Sound attenuation insulation between rooms is an effective way of preventing classes from disturbing each other, but the placement of HVAC and plumbing systems is a key design decision that, if poorly planned, can result in maddening rattles, groans and reverberations. It is vital to isolate plumbing in hallways in order to prevent classroom interruptions. Reverberations from hard surfaces should be dampened with overhead panels. At Teaneck, we paid particular attention to this in two-story areas such as the library, cafeteria, kindergarten area, common area and some hallways. The result was a quiet facility whose environment promotes studying and learning.
For decades, the prevailing belief among school designers was that windows distracted students and increased heating and air conditioning costs. The result was tiny windows.
But since the late 1990s, studies have repeatedly shown that ample windows and natural daylight correlate directly to increased student performance, while also influencing occupants’ comfort and health. Advances in window glass have reduced the problem of insulation. And as sustainable design and LEED certification become increasingly important, effective daylighting is an important tool for reducing a school’s dependence on artificial light, boosting energy efficiency and cutting costs.
An often-overlooked element of daylighting is, simply, proper planning. Poorly designed daylighting can result in glare, shadows and bright spots. Daylighting can be an extremely effective and cost-efficient way to improve energy savings and occupant well-being, but it is crucial that the project architect accurately model the effects during the design phase to avoid costly mistakes later.
In its previous location, Teaneck’s space had been confined to the interior of the building — there was not a single window, forcing the school to rely entirely on artificial lighting. We challenged ourselves to bring natural light to every corner of the new facility. Keeping the budget in mind, we decided that larger window area was crucial, and we gave classrooms the greatest possible amount of window space while planning carefully to avoid any negative effects from the daylighting. In interior spaces, where windows were not an option, we used skylights and atriums to bring in “borrowed” light, fulfilling our goal of supplying natural light to every room.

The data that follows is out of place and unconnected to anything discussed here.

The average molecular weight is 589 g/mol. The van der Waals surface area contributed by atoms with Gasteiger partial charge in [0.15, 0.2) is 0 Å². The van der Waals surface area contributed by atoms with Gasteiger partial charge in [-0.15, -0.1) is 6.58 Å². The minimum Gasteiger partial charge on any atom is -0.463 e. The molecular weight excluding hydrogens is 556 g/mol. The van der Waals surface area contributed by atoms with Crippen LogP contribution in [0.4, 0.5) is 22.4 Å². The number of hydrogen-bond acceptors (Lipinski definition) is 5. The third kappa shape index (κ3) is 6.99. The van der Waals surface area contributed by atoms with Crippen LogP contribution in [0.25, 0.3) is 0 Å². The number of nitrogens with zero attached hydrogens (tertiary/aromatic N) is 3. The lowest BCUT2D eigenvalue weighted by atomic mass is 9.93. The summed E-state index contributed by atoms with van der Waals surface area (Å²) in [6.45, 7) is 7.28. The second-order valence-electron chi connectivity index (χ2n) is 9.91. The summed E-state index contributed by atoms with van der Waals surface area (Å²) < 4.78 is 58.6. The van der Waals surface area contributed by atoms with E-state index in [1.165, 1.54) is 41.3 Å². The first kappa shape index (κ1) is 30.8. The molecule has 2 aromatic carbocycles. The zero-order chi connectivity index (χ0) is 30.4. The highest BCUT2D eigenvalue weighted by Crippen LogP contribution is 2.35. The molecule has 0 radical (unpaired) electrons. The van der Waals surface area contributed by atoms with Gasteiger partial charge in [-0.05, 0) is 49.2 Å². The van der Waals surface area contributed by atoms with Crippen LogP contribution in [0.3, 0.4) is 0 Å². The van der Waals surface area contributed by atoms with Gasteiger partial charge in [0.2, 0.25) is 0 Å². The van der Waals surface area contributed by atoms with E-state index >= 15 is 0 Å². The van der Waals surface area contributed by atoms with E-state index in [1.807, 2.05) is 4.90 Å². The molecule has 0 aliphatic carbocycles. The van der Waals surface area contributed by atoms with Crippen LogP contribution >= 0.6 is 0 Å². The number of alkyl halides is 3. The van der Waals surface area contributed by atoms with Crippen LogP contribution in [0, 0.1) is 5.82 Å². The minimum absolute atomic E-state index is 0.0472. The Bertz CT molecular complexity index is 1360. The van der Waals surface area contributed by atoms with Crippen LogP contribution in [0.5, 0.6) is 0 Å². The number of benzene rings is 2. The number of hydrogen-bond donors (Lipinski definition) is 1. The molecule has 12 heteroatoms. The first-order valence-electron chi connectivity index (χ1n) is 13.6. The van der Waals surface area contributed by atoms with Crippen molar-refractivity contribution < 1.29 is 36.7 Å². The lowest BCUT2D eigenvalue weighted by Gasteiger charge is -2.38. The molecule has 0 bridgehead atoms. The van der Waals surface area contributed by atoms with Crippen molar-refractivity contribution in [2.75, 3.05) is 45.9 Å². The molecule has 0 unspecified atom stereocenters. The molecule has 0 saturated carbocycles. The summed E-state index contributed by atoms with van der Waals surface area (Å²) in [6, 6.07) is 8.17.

In addition to using the windows’ location and size, a design can incorporate sunscreens and external fins to control daylighting. When installed at the proper angle, sunscreens and fins block heat gain from the high summer sun while allowing light from the lower winter sun to enter the room.
But even in a daylight-flooded facility, energy and money can be wasted if lights are not switched off or are brighter than necessary. Light sensors are an affordable and easy way to ensure that artificial light is only used as necessary. When there is sufficient natural light coming in, the sensors will automatically dim the lights to the appropriate level.
Indoor Air Quality
On a tight budget, IAQ is a factor for which tough decisions absolutely must be made early in the design phase if budget is to be balanced with needs. The type of HVAC system (Heating/Ventilation/Air Conditioning) chosen will have a major impact on both budget and indoor environmental quality.
The most important decision regarding HVAC systems is whether to use a Continuous Air Volume (CAV) or a Variable Air Volume (VAV) system. A CAV system is cheaper, but offers only one temperature setting for multiple rooms. Essentially, you trade cost for controllability. A VAV system, on the other hand, can allow separate thermostats for multiple rooms. So while it is more expensive in upfront costs (by as much as 20 percent), a VAV system offers greater control in each room. This leads to increased efficiency in heating, cooling and maintaining humidity levels in the facility, which translates to greater cost efficiency.
Another tool to improve IAQ is the inclusion of operable windows. After decades of fixed windows as a standard feature in school design, there is finally a movement to have greater operability. Operable windows allow for natural ventilation and can go hand-in-hand with daylighting to improve student performance and reduce stress. For those reasons, Teaneck Community Charter School now has operable windows in every classroom.
The Teaneck project demonstrates that it is, in fact, possible to design a school facility with terrific indoor environmental quality, even on a tight budget. It simply calls for advance planning and early decisions that promote good acoustics, daylighting and indoor air quality. Students do best when they do their studying ahead of time; when it comes to design, smart schools should do the same.
Larry Wente is a co-founder of Gertler & Wente Architects in New York City. He can be reached at firstname.lastname@example.org or at 212/273-9888.